A day after Malaysian Prime Minister Mahathir Mohamad submitted a letter of resignation to Malaysia’s king, the government party rejected his resignation, urging him to continue leading it and the country, now shrouded in political uncertainty.
During an extraordinary meeting held on Monday night, the Malaysian United Indigenous Party (Bersatu) unanimously rejected the 94-year-old Prime Minister’s decision.
Mahathir, the world’s oldest head of government, presented his resignation on Monday, later accepted by King Abdullah Pahang, on condition that he continue as Interim Prime Minister until a new government is formed.
The move comes after Malaysia’s ruling coalition has been having surprise weekend talks with opposition groups on forming a new government. “The letter has been sent to His Royal Highness the King at 1 pm,” Mahathir’s office said in a statement.
Bersatu and 11 Popular Justice Party deputies announced their departure from the coalition, although they reaffirmed their confidence in Mahathir as Malaysia’s political leader.
After the meeting, Marzuki Yahya, Bersatu Secretary-General said, “We remain intact and prepared to build a party to face the difficulties”.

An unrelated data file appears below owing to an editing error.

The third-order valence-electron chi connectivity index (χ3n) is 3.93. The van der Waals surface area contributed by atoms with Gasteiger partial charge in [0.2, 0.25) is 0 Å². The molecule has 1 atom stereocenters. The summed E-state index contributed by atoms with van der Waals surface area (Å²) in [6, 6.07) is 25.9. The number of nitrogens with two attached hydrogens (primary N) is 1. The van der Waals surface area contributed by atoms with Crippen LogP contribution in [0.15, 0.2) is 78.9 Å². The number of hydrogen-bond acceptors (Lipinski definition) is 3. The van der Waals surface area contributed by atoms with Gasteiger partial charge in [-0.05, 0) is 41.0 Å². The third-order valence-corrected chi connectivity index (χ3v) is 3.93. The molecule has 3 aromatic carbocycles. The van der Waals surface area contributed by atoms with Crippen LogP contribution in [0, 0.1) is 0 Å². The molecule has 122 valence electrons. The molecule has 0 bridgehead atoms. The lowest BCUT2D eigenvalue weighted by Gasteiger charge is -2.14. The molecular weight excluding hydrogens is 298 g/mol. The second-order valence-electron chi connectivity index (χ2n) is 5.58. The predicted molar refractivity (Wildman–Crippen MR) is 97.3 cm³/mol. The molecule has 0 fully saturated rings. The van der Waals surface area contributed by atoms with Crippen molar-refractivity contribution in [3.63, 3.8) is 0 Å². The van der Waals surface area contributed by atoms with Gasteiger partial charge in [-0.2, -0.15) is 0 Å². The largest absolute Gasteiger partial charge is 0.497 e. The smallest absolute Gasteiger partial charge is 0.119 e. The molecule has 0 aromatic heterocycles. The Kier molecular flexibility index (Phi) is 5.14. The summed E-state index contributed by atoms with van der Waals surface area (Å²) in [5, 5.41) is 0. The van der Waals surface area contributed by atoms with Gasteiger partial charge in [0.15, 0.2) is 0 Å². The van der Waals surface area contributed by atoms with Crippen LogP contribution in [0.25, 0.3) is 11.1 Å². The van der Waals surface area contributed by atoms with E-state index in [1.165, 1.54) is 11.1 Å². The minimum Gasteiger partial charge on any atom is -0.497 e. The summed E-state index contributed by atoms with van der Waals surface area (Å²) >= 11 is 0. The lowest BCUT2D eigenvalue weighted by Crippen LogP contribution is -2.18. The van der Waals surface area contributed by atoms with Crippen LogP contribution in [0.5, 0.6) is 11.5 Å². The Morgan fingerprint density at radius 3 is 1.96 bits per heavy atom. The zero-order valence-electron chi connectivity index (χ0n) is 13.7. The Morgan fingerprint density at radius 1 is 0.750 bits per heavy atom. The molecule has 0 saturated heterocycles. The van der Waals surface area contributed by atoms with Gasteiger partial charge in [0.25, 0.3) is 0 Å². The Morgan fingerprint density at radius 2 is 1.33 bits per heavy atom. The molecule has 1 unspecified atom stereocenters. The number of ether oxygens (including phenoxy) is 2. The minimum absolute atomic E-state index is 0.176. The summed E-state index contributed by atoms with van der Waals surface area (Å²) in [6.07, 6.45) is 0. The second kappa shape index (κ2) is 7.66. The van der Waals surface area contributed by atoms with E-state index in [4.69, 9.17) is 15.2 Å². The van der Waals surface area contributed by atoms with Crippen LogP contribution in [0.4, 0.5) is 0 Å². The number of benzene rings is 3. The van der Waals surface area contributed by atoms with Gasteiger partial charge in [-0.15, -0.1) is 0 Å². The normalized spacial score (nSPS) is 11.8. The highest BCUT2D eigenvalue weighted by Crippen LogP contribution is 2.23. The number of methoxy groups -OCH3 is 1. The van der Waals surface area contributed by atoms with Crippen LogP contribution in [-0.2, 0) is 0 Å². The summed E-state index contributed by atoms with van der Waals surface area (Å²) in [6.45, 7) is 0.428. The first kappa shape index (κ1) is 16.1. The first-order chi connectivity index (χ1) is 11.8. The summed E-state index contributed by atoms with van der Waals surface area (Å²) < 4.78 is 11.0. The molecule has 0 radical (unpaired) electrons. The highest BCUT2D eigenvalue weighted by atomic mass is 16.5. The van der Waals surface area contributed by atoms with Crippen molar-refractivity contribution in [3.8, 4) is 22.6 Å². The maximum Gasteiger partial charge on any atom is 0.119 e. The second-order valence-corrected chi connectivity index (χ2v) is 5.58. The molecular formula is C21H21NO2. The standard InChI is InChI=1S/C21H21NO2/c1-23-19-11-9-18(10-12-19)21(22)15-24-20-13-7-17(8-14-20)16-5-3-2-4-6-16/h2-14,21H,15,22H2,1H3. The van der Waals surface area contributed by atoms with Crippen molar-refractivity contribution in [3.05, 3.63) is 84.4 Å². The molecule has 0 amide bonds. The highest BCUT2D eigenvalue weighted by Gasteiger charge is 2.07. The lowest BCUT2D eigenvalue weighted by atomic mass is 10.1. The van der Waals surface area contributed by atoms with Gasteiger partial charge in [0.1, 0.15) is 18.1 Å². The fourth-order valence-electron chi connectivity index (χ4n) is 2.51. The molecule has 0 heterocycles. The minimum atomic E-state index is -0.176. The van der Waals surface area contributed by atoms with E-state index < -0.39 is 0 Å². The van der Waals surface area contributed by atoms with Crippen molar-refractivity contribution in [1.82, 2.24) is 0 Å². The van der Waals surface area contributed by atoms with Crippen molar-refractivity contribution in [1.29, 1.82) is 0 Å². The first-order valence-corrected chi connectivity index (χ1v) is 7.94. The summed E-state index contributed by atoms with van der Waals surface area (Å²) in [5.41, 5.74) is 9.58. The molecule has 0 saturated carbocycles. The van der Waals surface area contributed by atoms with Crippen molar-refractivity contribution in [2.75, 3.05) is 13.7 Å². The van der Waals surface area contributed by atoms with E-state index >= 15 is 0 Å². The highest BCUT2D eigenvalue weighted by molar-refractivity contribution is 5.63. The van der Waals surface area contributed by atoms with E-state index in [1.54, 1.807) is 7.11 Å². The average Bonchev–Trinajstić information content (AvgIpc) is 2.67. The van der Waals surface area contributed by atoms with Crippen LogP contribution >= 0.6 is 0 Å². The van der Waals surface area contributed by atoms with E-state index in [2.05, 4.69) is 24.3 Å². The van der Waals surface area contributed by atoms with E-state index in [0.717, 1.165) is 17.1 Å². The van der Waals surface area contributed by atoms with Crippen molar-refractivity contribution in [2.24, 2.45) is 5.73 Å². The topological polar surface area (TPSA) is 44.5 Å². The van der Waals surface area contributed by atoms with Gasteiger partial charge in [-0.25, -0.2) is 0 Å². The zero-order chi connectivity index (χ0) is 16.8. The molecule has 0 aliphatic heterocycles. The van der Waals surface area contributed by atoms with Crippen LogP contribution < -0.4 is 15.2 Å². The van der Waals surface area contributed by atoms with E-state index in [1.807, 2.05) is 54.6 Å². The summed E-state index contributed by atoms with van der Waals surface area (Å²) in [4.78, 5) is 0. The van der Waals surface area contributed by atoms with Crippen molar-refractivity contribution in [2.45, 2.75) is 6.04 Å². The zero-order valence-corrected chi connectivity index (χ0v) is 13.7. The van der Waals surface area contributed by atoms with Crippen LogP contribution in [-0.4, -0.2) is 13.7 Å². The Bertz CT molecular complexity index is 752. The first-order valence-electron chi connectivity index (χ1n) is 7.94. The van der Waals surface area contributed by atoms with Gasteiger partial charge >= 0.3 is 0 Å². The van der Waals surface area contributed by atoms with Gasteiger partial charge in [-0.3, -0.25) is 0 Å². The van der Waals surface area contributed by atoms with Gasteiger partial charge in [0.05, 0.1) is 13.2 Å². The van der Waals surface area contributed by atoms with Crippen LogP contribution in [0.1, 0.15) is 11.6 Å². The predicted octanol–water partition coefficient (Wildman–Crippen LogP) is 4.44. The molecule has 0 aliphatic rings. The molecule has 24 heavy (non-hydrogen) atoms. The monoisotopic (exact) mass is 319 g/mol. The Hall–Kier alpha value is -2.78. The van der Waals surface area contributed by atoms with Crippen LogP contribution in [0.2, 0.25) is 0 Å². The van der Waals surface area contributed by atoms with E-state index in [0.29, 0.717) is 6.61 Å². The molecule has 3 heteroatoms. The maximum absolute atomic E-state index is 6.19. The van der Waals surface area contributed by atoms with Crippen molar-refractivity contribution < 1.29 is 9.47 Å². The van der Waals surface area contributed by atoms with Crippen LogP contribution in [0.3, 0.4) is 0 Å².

Lim Guan Eng, Finance Minister and coalition member said in a statement that the chief executive himself had informed him he had no intention of forming a coalition with Barisan, which suffered a historic defeat in the last elections.
A future government will need at least 112 of 222 parliament votes.
In a surprise victory, Mahathir had ousted then-prime minister Najib Razak, who has been linked to a multibillion-dollar scandal involving a government fund. The power tussle between old rivals 94-year-old Mahathir and 72-year-old Anwar has shaped Malaysian politics for decades, despite their unusual alliance to win 2018 elections based on a promise that Mahathir would one day cede power to Anwar.
Mahathir was prime minister from 1981 to 2003 and was part of the long-ruling party Barisan Nasional (BN). Anwar was his deputy but the relationship soured when Anwar was sacked in 1998 after a leadership dispute.
The history seems to be repeating itself after the recent events which still leaves the question of who will be the next prime minister or if new elections will be called.